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Church sending most missionaries in Africa home for isolation, reassignment

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The Accra Ghana Temple.

Most of the Latter-day Saint missionaries in Africa will go home to self-isolate for two weeks and then receive temporary reassignment to other missions around the world. Above is the Accra Ghana Temple.

Deseret News Archives

SALT LAKE CITY — Most of the Latter-day Saint missionaries in Africa will go home to self-isolate for two weeks and then receive temporary reassignment to other missions around the world, according to a release issued Wednesday evening.

Church leaders reached the decision due to the COVID-19 pandemic and new travel regulations implemented by African governments.

The move affects nonnative missionaries in 26 of the 34 missions in Africa operated by The Church of Jesus Christ of Latter-day Saints. The church did not say how many missionaries would be moved.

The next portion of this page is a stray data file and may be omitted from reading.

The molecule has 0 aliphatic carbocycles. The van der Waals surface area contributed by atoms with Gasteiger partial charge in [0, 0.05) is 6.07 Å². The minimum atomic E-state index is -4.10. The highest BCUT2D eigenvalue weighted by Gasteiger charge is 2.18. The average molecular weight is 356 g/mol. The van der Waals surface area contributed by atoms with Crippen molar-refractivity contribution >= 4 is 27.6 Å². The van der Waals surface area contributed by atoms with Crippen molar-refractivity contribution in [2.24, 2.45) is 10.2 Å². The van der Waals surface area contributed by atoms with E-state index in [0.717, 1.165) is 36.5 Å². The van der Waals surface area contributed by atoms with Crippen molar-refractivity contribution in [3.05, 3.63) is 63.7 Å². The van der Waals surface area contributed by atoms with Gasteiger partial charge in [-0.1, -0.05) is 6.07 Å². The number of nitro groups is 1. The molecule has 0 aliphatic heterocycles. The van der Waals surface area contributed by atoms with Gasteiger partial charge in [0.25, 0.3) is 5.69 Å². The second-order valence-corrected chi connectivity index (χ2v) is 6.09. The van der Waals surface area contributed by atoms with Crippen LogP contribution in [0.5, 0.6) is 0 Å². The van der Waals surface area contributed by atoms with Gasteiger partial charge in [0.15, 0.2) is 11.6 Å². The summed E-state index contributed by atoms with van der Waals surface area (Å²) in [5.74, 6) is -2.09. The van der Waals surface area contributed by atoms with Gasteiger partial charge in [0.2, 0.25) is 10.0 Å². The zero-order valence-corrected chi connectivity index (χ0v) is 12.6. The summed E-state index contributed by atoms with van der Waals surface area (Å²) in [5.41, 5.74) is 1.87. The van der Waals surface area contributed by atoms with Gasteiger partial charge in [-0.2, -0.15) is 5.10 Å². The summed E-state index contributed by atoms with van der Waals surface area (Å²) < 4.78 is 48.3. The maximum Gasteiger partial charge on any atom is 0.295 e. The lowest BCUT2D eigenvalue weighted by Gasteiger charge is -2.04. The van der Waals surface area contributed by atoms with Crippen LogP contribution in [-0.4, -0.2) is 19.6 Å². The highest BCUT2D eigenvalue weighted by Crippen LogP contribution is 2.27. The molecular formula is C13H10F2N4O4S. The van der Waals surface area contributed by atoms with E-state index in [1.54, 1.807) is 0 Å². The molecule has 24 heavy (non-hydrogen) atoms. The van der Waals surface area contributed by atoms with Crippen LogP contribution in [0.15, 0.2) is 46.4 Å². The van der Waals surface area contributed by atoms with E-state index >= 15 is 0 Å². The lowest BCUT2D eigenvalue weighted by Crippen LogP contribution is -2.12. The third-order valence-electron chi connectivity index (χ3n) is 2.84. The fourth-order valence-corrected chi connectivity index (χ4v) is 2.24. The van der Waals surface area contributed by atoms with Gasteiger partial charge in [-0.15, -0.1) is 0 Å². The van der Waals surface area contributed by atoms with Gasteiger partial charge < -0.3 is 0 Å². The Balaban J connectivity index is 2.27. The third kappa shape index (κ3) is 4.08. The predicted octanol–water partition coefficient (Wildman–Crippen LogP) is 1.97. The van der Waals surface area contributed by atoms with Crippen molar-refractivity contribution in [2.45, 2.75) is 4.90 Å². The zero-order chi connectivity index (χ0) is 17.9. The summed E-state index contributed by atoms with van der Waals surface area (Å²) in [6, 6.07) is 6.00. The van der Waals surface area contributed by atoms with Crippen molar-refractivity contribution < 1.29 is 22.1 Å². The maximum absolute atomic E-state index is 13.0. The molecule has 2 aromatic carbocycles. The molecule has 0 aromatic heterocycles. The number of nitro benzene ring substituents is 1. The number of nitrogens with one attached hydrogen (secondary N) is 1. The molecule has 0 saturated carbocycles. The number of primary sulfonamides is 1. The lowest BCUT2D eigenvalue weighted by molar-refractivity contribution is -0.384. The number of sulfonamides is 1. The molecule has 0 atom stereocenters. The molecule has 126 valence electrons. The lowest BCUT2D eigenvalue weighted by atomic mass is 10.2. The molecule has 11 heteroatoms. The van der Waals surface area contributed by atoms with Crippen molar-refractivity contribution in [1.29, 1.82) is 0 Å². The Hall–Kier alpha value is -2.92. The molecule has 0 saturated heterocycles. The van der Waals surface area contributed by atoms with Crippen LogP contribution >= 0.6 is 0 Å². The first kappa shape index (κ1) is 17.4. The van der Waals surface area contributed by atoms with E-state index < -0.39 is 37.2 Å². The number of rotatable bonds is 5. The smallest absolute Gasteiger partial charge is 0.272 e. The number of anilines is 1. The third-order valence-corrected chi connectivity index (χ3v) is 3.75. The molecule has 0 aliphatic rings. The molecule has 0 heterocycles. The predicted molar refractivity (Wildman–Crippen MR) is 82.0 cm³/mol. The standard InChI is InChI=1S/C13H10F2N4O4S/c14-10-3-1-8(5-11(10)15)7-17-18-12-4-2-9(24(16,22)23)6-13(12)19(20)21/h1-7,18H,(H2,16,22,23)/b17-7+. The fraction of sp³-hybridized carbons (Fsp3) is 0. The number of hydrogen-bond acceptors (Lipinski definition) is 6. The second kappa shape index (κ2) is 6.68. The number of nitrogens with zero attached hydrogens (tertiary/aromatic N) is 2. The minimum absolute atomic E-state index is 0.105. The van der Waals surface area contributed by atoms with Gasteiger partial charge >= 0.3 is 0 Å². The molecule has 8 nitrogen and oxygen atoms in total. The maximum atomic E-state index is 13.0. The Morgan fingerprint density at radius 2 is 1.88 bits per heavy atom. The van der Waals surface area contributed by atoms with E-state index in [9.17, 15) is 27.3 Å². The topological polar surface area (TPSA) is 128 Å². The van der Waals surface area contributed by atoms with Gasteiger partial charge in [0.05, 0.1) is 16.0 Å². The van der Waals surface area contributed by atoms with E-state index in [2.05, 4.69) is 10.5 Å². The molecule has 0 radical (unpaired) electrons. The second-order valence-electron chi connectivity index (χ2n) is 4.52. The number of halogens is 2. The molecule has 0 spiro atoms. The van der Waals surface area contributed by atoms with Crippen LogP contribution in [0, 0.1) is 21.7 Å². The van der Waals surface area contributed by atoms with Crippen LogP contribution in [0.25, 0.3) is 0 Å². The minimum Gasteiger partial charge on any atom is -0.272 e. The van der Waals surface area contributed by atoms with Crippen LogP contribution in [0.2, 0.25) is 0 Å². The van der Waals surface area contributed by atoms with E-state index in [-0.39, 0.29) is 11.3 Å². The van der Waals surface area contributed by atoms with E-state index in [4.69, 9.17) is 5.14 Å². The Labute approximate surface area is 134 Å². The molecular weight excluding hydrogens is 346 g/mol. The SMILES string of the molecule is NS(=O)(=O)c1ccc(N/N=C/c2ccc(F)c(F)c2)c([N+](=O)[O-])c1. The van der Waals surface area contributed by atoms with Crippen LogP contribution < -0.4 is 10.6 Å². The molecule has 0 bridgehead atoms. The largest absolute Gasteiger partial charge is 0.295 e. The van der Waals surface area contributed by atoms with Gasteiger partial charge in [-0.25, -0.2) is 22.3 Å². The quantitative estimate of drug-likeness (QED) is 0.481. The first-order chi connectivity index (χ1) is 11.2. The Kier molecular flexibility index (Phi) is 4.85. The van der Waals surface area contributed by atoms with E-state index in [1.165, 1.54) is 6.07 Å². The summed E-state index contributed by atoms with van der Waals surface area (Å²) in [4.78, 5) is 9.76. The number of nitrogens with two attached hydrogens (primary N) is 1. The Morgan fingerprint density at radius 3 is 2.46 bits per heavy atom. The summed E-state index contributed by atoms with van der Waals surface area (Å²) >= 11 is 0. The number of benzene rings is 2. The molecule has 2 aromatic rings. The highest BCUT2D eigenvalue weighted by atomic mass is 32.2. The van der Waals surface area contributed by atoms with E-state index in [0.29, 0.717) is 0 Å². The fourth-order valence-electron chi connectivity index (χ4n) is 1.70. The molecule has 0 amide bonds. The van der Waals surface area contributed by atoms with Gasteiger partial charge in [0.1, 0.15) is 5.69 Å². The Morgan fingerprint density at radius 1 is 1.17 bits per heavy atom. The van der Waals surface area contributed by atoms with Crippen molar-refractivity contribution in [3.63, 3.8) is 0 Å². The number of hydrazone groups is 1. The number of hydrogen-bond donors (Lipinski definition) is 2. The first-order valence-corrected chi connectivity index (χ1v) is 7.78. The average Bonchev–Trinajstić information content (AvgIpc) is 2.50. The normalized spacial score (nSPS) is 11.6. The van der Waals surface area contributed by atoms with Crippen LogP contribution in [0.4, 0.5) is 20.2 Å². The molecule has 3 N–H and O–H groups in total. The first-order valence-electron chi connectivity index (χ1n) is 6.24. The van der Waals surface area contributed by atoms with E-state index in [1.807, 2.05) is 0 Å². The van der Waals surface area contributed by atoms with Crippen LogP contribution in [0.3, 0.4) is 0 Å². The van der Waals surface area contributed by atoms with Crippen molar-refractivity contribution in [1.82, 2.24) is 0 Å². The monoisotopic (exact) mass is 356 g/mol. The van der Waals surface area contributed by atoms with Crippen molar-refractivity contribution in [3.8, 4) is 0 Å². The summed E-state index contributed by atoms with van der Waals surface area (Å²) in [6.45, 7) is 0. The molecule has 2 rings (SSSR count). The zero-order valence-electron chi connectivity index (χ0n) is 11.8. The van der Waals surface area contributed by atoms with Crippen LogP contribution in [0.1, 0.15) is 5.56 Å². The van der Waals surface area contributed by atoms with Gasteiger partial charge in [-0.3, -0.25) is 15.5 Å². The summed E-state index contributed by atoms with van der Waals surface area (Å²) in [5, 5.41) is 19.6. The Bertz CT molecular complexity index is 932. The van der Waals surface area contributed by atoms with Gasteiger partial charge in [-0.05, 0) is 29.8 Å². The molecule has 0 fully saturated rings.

“They will receive new temporary assignments in their home countries based on capacity and need,” the release stated. “Missionaries from Africa will travel directly to their new assignments in their home countries. Any missionaries who are unable to return home due to travel restrictions will continue serving in their current mission.”

Church leaders took the same action Tuesday with 23 missions in the Philippines. They also sent home all nonnative missionaries from Mongolia on Feb. 27 and from South Korea on March 5.

The church shut down its Hong Kong Mission in early February.

The eight African missions not affected by the decision are Angola Luanda; Botswana/Namibia; Kenya Nairobi; South Africa Cape Town; South Africa Durban; South Africa Johannesburg; Uganda Kampala; and Zambia Lusaka.

“Church leaders continue to closely monitor conditions related to the outbreak of COVID-19 and will make further adjustments as needed,” the statement said. “We love our missionaries and express appreciation for their devoted service.”